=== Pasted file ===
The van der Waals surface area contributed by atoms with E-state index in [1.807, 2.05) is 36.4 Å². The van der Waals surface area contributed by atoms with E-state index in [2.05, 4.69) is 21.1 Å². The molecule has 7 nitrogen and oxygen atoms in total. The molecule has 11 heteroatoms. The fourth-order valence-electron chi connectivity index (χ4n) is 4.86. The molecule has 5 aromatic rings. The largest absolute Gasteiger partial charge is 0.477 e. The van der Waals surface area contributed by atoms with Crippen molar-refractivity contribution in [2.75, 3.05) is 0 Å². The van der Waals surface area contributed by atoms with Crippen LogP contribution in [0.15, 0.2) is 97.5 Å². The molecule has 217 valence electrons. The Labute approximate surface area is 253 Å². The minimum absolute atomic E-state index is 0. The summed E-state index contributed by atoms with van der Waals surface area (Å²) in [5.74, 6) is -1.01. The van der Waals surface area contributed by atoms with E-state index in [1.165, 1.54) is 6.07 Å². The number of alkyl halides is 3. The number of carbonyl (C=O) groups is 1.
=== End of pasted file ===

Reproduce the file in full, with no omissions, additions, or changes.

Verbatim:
The van der Waals surface area contributed by atoms with E-state index in [1.807, 2.05) is 36.4 Å². The van der Waals surface area contributed by atoms with E-state index in [2.05, 4.69) is 21.1 Å². The molecule has 7 nitrogen and oxygen atoms in total. The molecule has 11 heteroatoms. The fourth-order valence-electron chi connectivity index (χ4n) is 4.86. The molecule has 5 aromatic rings. The largest absolute Gasteiger partial charge is 0.477 e. The van der Waals surface area contributed by atoms with Crippen molar-refractivity contribution in [2.75, 3.05) is 0 Å². The van der Waals surface area contributed by atoms with Crippen LogP contribution in [0.15, 0.2) is 97.5 Å². The molecule has 217 valence electrons. The Labute approximate surface area is 253 Å². The minimum absolute atomic E-state index is 0. The summed E-state index contributed by atoms with van der Waals surface area (Å²) in [5.74, 6) is -1.01. The van der Waals surface area contributed by atoms with E-state index in [1.165, 1.54) is 6.07 Å². The number of alkyl halides is 3. The number of carbonyl (C=O) groups is 1.